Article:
In the backstreets of Harajuku there used to be a little wooden house with a coffee kiosk on its ground floor. It was there that Eiichi Kunitomo served what some argued were Tokyo’s best cappuccinos. When that house was razed in early 2016, taking Omotesando Koffee with it, even international media outlets wrote articles lamenting its demise. But as the fans were mourning, Kunitomo was planning. He travelled the world and all over Japan, meeting roasters and fine tuning the concept for his next step. In January 2017 he opened Koffee Mameya where his old shop once stood. Kunitomo and fellow barista Miki Takamasa still wear their pale blue lab coats, but they take the metaphor much further now. Their minimalist interior is divided into service counter and waiting room. When it’s your turn to approach the counter, you discuss your preferences and they’ll suggest something suitable from over a dozen roasts. And like the serious medicine in a pharmacy, the drugs are behind the counter. Kunitomo believes the consultation phase is essential, so he takes the time to explain the flavour camp and finish of the various options, as well as the roasters who provide them. He works with a handful of his favourite roasters and assembles a spectrum of flavours from elegant light roasts to rich dark ones. There is a menu that lists varietal, roaster and provenance, and plots the beans by roast and mouthfeel, but in a departure from the specialist coffee norm, it offers no tasting notes. “It’s not easy to understand ‘hint of lemon’ and that kind of thing,” says Kunitomo. When you’ve chosen your bean, you can have it poured over a Kalita Wave dripper or served as espresso from the Synesso machine, but it must be black. There is no place here for anything that would adulterate the work of the grower or roaster. It can be a long process, and for those waiting in line… they can wait, says Kunitomo. He’s not playing a volume game. Kunitomo began his career two decades ago pulling espressos in Osaka. He refined his technique in a Neapolitan coffee shop, and when he returned from Italy, the specialty coffee scene was starting to bubble. Omotesando Koffee opened at the right time, in the perfect place, to play a key role. It proved such a success that it spawned spinoffs in Tokyo’s Toranomon district and Hong Kong, but when Kunitomo was invited to reopen in the new building, he took the space but left the format behind. “I wanted to have a slower pace,” he says. “And there are plenty of places you can drink coffee out now, so I wanted to introduce coffee you can drink at home.” To underscore the point, Kunitomo and Takamasa devote the final hour of each weekday to workshops, teaching customers how to get the best out of their beans. For casual visitors, Mameya is a coffee shop with painstakingly particular baristas. For regulars, it’s more of a bean shop … Read More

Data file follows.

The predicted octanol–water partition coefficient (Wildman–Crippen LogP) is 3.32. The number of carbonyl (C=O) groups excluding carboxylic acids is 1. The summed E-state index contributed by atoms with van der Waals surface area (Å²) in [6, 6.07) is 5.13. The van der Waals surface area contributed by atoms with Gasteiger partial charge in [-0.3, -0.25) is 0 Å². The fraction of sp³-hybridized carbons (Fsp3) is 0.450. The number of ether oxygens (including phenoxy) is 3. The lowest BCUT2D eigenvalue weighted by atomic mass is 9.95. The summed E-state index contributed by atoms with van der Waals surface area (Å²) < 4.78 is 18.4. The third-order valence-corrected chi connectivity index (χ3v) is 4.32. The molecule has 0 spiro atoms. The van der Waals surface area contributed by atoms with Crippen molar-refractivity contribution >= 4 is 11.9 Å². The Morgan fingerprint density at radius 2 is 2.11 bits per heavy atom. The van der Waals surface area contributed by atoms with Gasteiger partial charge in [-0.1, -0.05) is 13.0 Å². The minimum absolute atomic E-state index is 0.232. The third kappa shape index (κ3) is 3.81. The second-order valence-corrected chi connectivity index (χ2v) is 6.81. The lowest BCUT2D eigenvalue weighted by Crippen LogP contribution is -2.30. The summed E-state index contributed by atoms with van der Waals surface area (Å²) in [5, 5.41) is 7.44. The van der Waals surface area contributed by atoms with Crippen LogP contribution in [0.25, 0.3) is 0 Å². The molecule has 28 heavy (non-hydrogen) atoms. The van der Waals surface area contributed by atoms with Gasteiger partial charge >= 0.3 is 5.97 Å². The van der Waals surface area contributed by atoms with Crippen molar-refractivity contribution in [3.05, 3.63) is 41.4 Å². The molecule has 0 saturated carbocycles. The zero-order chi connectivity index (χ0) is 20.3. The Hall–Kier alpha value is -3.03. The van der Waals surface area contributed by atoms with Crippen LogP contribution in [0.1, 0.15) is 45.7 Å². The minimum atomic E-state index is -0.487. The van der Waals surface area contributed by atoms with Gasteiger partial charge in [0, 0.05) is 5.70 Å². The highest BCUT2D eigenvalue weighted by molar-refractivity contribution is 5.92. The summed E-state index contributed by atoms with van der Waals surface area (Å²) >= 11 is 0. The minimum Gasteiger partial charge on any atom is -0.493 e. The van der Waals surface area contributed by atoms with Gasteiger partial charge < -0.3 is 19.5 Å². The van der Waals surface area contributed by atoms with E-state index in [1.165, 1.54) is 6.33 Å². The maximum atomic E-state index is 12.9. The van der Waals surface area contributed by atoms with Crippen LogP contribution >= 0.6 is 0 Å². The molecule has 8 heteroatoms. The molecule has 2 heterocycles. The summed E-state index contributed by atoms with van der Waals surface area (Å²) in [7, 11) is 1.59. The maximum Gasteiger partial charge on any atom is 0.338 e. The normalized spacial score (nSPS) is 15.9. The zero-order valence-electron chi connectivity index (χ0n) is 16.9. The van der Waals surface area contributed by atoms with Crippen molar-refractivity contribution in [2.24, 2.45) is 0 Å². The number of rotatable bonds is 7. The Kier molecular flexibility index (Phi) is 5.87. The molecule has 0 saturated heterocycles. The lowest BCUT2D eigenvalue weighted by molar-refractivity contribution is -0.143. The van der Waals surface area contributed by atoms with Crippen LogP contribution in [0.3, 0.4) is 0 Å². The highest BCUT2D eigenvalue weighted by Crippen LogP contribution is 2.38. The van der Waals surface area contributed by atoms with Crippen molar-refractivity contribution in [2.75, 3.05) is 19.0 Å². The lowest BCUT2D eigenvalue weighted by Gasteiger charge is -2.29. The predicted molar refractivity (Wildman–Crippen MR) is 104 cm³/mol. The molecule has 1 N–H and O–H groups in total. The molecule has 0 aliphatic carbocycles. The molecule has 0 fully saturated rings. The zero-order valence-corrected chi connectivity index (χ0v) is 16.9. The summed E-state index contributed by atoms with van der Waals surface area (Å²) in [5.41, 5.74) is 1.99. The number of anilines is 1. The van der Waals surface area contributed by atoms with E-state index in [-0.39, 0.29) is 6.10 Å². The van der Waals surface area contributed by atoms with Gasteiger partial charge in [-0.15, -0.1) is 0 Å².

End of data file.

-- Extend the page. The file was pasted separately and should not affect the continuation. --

A tray of oven-crisp croissants emerges from the tiny kitchen at Shinji Tanaka’s bakery, Tolo Pan Tokyo. The chef holds them high above his head as he inches behind his coworkers, who stand shoulder-to-shoulder slicing loaves, packaging buns, and ringing up the till. He weaves through the half-dozen customers who have squeezed into the shop – greeting them and apologising as he goes – and sets the croissants out for sale. Within minutes they are purchased, packaged, and out the door. Tolo Pan – ‘pan’ is Japanese for bread – occupies narrow premises on the main shopping street in the Higashiyama neighbourhood close to Ikejiri-ohashi train station, one stop west of Shibuya. “When all five bakers are in the kitchen, we have to work precisely and without thinking,” says Tanaka, a lithe man with an earnest smile. “We’re like parts of a machine, all operating as one.” Tanaka arrives on his bicycle when only the fishmonger and the tofu maker have their shutters raised. Comrades of the dawn, they say good morning to one another without fail. Gradually his team arrives until the kitchen is at full capacity, producing loaves and pastries, bagels and baguettes, and ‘curry bread’ – a modern classic of Japanese baking that cocoons a dollop of curry inside a ball of savory breaded pastry. During a typical day, Tanaka will handle up to 13 different types of flour and produce about one hundred different breads and pastries. The subtle complexities of a job in which every ounce and every minute makes a difference are what he loves. “Take the weather, for example,” he explains. “Because the seasons in Japan are so different – cold and crisp in winter, but hot and muggy in summer – we need to adjust the balance of ingredients constantly to maintain the quality.” Tolo’s signature white bread, Higashiyama Pan, uses soymilk and tofu, creating a texture he describes with the onomatopoeic word ‘mochi-mochi’, meaning soft and moist. The wholegrain Complet loaf is injected with clarified butter to nurture a lingering richness when it rises. Two doors further along the same street, cooks at a Tolo-branded café use the bakery’s bread to make chunky BLTs, croque monsieurs and roast beef sandwiches. The signature ‘katsu-sando’ inserts a succulent chunk of breaded, fried pork between two slices of whole wheat bread with onion and fig relish and sliced cabbage. Flour-smattered denim jumpsuits and colourful wooly hats are the baking team’s eye-catching uniforms, chosen by Tanaka’s business partner, an entrepreneur from the fashion industry who takes care of marketing, accounting, and other back-office chores of which the chef, in single-minded pursuit of his craft, is glad to be free. “When I’m not at work baking, I’m at home reading books about baking,” says Tanaka, who closes his shop most Tuesdays to give his coworkers a well-earned break. “If was only me, I’d be happy working seven days a week.”